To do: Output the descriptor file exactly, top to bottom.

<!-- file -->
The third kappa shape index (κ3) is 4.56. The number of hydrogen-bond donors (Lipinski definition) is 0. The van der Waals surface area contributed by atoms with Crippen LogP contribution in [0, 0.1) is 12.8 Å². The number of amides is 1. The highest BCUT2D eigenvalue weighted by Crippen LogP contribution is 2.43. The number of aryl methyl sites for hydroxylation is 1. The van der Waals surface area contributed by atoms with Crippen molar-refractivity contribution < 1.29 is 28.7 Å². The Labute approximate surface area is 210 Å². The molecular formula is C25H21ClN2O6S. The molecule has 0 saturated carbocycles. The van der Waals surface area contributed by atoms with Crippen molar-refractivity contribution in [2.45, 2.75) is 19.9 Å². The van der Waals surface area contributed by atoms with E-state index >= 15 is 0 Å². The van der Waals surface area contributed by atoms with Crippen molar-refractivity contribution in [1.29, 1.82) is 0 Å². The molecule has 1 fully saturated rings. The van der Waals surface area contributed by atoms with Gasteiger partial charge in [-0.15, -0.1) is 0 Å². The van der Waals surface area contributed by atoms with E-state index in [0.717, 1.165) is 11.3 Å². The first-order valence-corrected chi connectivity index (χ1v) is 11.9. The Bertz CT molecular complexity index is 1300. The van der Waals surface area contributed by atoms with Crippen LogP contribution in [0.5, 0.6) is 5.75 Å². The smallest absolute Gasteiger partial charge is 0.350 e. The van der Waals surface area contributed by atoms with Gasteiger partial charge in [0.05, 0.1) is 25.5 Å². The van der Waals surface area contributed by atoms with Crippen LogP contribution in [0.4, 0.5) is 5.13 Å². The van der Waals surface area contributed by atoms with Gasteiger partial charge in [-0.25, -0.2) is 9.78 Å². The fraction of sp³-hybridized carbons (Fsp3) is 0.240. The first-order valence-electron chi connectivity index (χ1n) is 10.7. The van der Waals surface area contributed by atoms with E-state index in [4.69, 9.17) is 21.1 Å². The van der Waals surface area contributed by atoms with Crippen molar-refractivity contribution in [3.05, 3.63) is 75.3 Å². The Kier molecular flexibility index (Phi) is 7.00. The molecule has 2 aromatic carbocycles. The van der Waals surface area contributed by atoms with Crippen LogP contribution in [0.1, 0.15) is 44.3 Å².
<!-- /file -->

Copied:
The third kappa shape index (κ3) is 4.56. The number of hydrogen-bond donors (Lipinski definition) is 0. The van der Waals surface area contributed by atoms with Crippen LogP contribution in [0, 0.1) is 12.8 Å². The number of amides is 1. The highest BCUT2D eigenvalue weighted by Crippen LogP contribution is 2.43. The number of aryl methyl sites for hydroxylation is 1. The van der Waals surface area contributed by atoms with Crippen molar-refractivity contribution < 1.29 is 28.7 Å². The Labute approximate surface area is 210 Å². The molecular formula is C25H21ClN2O6S. The molecule has 0 saturated carbocycles. The van der Waals surface area contributed by atoms with Crippen molar-refractivity contribution in [2.45, 2.75) is 19.9 Å². The van der Waals surface area contributed by atoms with E-state index >= 15 is 0 Å². The van der Waals surface area contributed by atoms with Crippen molar-refractivity contribution in [1.29, 1.82) is 0 Å². The molecule has 1 fully saturated rings. The van der Waals surface area contributed by atoms with Gasteiger partial charge in [-0.15, -0.1) is 0 Å². The van der Waals surface area contributed by atoms with E-state index in [0.717, 1.165) is 11.3 Å². The first-order valence-corrected chi connectivity index (χ1v) is 11.9. The Bertz CT molecular complexity index is 1300. The van der Waals surface area contributed by atoms with Crippen LogP contribution in [0.5, 0.6) is 5.75 Å². The smallest absolute Gasteiger partial charge is 0.350 e. The van der Waals surface area contributed by atoms with Gasteiger partial charge in [0.05, 0.1) is 25.5 Å². The van der Waals surface area contributed by atoms with Crippen LogP contribution in [0.4, 0.5) is 5.13 Å². The van der Waals surface area contributed by atoms with Gasteiger partial charge in [-0.25, -0.2) is 9.78 Å². The fraction of sp³-hybridized carbons (Fsp3) is 0.240. The first-order valence-electron chi connectivity index (χ1n) is 10.7. The van der Waals surface area contributed by atoms with E-state index in [4.69, 9.17) is 21.1 Å². The van der Waals surface area contributed by atoms with Crippen molar-refractivity contribution in [3.05, 3.63) is 75.3 Å². The Kier molecular flexibility index (Phi) is 7.00. The molecule has 2 aromatic carbocycles. The van der Waals surface area contributed by atoms with Crippen LogP contribution in [0.1, 0.15) is 44.3 Å².